Barren arrangements are the order of the day in Teething Veils new album Canopy of Crimson. A step away from the lush orchestration and arrangements of their last album Sea and Sun, the band creates an intimate atmosphere to touch on heavy topics. Using their distinctive sound, the band looks at death, addiction, suicide and grief.
Kevin Buckholdt (drums), Hannah Burris (viola), Craig Garrett (bass) and Greg Svitil (guitar, piano, vocals) have stripped their tone to the barest elements. The only additional musician on the album is Kelly Servick (violin) who is featured on two tracks and brings her expressive musicality to them.
The album starts with ‘A House After A Hurricane’ that has a very melancholic vibe. Svitil’s vocals have a dark tone to them that adds to the heavy subject of the song. There is something morbid about this song that is strangely captivating. The melody is barer than their previous releases, but still has a depth to it that is wonderful to listen to.
The pace picks up with ‘Sewn Hands’ as there is a western vibe to this song. However, the strings on this track have a haunting beauty to them. They soar over you and create an atmospheric yet intimate tone. The vocals add to the intimacy of the song with their slower and smooth delivery that is somewhat at odds with the driving beat. There are a few layers to this track that work together very well and grab your attention.
‘Littleton Mill’ has a slower pace and a gentle melody. The melody makes you think about a clear night that has a chill and stillness to the air. The song is really deep as it looks at death and what happens next. The swelling strings combine with the gentle guitars to weave an atmospheric backdrop for the contemplations of the lyrics.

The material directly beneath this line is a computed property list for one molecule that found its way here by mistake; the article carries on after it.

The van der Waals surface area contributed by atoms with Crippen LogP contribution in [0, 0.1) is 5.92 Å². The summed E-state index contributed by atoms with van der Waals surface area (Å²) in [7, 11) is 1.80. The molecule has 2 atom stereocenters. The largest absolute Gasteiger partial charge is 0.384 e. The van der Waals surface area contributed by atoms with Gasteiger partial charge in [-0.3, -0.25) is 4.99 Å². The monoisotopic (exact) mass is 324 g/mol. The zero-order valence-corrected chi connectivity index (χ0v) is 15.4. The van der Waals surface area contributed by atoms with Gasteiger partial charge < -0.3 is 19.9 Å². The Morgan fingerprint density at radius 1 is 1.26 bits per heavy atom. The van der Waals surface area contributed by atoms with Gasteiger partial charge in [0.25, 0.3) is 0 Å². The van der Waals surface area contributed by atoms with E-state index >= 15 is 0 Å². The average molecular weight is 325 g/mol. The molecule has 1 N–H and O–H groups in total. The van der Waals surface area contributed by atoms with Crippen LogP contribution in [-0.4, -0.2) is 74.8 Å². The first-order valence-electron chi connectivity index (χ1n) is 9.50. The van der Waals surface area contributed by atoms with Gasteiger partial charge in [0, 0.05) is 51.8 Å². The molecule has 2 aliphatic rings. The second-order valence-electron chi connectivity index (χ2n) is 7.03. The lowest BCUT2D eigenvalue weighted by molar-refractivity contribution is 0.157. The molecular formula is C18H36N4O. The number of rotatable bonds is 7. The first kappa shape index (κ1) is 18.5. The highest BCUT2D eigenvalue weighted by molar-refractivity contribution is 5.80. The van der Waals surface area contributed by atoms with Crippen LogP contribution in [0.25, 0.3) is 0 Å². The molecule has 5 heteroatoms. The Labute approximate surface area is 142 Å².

Kelly Servick uses her haunting violin to draw you into ‘Bare Trees, Silver Sky’. Her violin dances with Burris’ viola in a sweeping string melody that swirls around you. This melody whirls around Svitil’s soothing vocals that carry you to a place of sadness and loss. There is a lushness to this song that cuts through you and makes it one of my favourite on the album.
The next track is ‘Showered In The Sunlight’ which has a happier tone to it than the songs that come before it. There is a lightness to the melody that opposes the lyrics creating conflicting elements that add something to the song. While the lyrics bring a sense of sadness to the track, there is also something a bit liberating about them.
The light piano opening of ‘Everything Foul Rained Down’ melds with the deep tones of the viola to draw you in. The vocals create this lower layer to the song with their depth and pace. There is something sinister to the melody that echoes the lyrics. You can also hear that the song is building up to something before the musical exhale at the end.
‘Walking With You, Walking With Me’ brings back a somewhat lighter tone to the melody. Servick adds her violin to this song as well, but it is not as haunting. There is a lightness to the violin’s expression that matches the happiness of the lyrics. The combination of melody and lyrics create a track that transports you to a slow walk along the sea cliffs. While the song has a lightness, there is a yearning to the vocals.
The last and title track continue the slow pace of the album. This song has a poetry to the lyrics that is a pleasure to listen to. The slower pace of the melody may make you think this is a return to the deep melancholy of the early track, but the string lines add a richness to the song.
Taking a step back from their usual orchestration, Teething Veils uses the bare elements of their band in Canopy of Crimson. The bare arrangements stand out starkly against the deep vocal performances and the haunting appearance of Kelly Servick’s violin. Each song tackles a deep topic and they are all steep in melancholy with a few rays of light bursting through.